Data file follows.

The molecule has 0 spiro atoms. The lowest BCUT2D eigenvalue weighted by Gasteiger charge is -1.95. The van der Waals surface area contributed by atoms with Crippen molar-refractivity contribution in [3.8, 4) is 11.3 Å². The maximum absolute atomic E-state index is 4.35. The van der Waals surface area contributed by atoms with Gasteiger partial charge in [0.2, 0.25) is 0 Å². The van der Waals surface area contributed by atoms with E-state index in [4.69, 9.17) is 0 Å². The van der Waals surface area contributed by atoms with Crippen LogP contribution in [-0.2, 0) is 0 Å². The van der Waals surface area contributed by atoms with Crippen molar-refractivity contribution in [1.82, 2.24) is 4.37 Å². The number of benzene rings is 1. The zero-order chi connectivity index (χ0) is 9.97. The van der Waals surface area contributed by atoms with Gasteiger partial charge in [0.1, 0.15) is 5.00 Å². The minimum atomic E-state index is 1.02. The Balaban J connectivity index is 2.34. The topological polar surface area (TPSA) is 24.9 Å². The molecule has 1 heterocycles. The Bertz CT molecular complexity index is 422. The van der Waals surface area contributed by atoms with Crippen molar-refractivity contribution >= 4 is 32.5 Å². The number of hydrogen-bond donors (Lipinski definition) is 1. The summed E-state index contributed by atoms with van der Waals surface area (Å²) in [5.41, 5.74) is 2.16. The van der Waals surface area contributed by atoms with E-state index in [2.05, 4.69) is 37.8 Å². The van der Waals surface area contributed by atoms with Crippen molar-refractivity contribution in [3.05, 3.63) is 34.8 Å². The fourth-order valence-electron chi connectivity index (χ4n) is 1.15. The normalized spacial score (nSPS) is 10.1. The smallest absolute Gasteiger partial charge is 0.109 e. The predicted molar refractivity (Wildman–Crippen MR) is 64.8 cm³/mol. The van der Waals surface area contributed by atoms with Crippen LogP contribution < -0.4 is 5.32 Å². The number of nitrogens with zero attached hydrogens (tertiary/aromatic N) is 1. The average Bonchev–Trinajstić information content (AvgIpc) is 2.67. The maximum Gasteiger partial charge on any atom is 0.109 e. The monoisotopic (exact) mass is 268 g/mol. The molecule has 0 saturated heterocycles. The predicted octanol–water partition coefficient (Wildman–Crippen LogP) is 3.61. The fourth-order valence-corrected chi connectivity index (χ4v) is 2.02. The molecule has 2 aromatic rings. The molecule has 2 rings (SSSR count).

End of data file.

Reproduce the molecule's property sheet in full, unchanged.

The molecule has 0 spiro atoms. The lowest BCUT2D eigenvalue weighted by Gasteiger charge is -1.95. The van der Waals surface area contributed by atoms with Crippen molar-refractivity contribution in [3.8, 4) is 11.3 Å². The maximum absolute atomic E-state index is 4.35. The van der Waals surface area contributed by atoms with Gasteiger partial charge in [0.2, 0.25) is 0 Å². The van der Waals surface area contributed by atoms with E-state index in [4.69, 9.17) is 0 Å². The van der Waals surface area contributed by atoms with Crippen LogP contribution in [-0.2, 0) is 0 Å². The van der Waals surface area contributed by atoms with Crippen molar-refractivity contribution in [1.82, 2.24) is 4.37 Å². The number of benzene rings is 1. The zero-order chi connectivity index (χ0) is 9.97. The van der Waals surface area contributed by atoms with Gasteiger partial charge in [0.1, 0.15) is 5.00 Å². The minimum atomic E-state index is 1.02. The Balaban J connectivity index is 2.34. The topological polar surface area (TPSA) is 24.9 Å². The molecule has 1 heterocycles. The Bertz CT molecular complexity index is 422. The van der Waals surface area contributed by atoms with Crippen molar-refractivity contribution >= 4 is 32.5 Å². The number of hydrogen-bond donors (Lipinski definition) is 1. The summed E-state index contributed by atoms with van der Waals surface area (Å²) in [5.41, 5.74) is 2.16. The van der Waals surface area contributed by atoms with E-state index in [2.05, 4.69) is 37.8 Å². The van der Waals surface area contributed by atoms with Crippen molar-refractivity contribution in [3.05, 3.63) is 34.8 Å². The fourth-order valence-electron chi connectivity index (χ4n) is 1.15. The normalized spacial score (nSPS) is 10.1. The smallest absolute Gasteiger partial charge is 0.109 e. The predicted molar refractivity (Wildman–Crippen MR) is 64.8 cm³/mol. The van der Waals surface area contributed by atoms with Crippen LogP contribution < -0.4 is 5.32 Å². The number of nitrogens with zero attached hydrogens (tertiary/aromatic N) is 1. The average Bonchev–Trinajstić information content (AvgIpc) is 2.67. The maximum Gasteiger partial charge on any atom is 0.109 e. The monoisotopic (exact) mass is 268 g/mol. The molecule has 0 saturated heterocycles. The predicted octanol–water partition coefficient (Wildman–Crippen LogP) is 3.61. The fourth-order valence-corrected chi connectivity index (χ4v) is 2.02. The molecule has 2 aromatic rings. The molecule has 2 rings (SSSR count).